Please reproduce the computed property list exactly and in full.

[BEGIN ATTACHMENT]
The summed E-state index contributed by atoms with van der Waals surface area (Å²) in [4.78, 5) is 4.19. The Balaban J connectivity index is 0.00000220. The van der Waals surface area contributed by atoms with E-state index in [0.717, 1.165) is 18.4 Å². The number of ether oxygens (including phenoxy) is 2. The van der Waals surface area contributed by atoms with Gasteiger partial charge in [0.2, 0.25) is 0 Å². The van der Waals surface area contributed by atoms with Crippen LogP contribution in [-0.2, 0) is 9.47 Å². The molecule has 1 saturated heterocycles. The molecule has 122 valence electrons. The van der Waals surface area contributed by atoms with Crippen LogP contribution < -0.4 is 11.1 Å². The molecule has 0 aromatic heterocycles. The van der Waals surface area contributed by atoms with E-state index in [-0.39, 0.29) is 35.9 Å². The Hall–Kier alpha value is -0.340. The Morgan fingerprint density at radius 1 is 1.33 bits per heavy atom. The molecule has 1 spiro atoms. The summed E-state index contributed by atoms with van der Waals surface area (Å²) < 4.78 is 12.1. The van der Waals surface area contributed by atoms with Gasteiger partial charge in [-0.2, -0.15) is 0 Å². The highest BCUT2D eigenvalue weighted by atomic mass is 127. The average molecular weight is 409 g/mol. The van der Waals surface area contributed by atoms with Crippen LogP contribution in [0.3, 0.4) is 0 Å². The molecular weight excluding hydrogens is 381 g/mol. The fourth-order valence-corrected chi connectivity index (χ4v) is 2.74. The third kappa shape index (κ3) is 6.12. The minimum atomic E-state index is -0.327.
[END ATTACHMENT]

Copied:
The summed E-state index contributed by atoms with van der Waals surface area (Å²) in [4.78, 5) is 4.19. The Balaban J connectivity index is 0.00000220. The van der Waals surface area contributed by atoms with E-state index in [0.717, 1.165) is 18.4 Å². The number of ether oxygens (including phenoxy) is 2. The van der Waals surface area contributed by atoms with Gasteiger partial charge in [0.2, 0.25) is 0 Å². The van der Waals surface area contributed by atoms with Crippen LogP contribution in [-0.2, 0) is 9.47 Å². The molecule has 1 saturated heterocycles. The molecule has 122 valence electrons. The van der Waals surface area contributed by atoms with Crippen LogP contribution < -0.4 is 11.1 Å². The molecule has 0 aromatic heterocycles. The van der Waals surface area contributed by atoms with E-state index in [-0.39, 0.29) is 35.9 Å². The Hall–Kier alpha value is -0.340. The Morgan fingerprint density at radius 1 is 1.33 bits per heavy atom. The molecule has 1 spiro atoms. The summed E-state index contributed by atoms with van der Waals surface area (Å²) < 4.78 is 12.1. The van der Waals surface area contributed by atoms with Gasteiger partial charge in [-0.2, -0.15) is 0 Å². The highest BCUT2D eigenvalue weighted by atomic mass is 127. The average molecular weight is 409 g/mol. The van der Waals surface area contributed by atoms with Crippen LogP contribution in [0.3, 0.4) is 0 Å². The molecular weight excluding hydrogens is 381 g/mol. The fourth-order valence-corrected chi connectivity index (χ4v) is 2.74. The third kappa shape index (κ3) is 6.12. The minimum atomic E-state index is -0.327.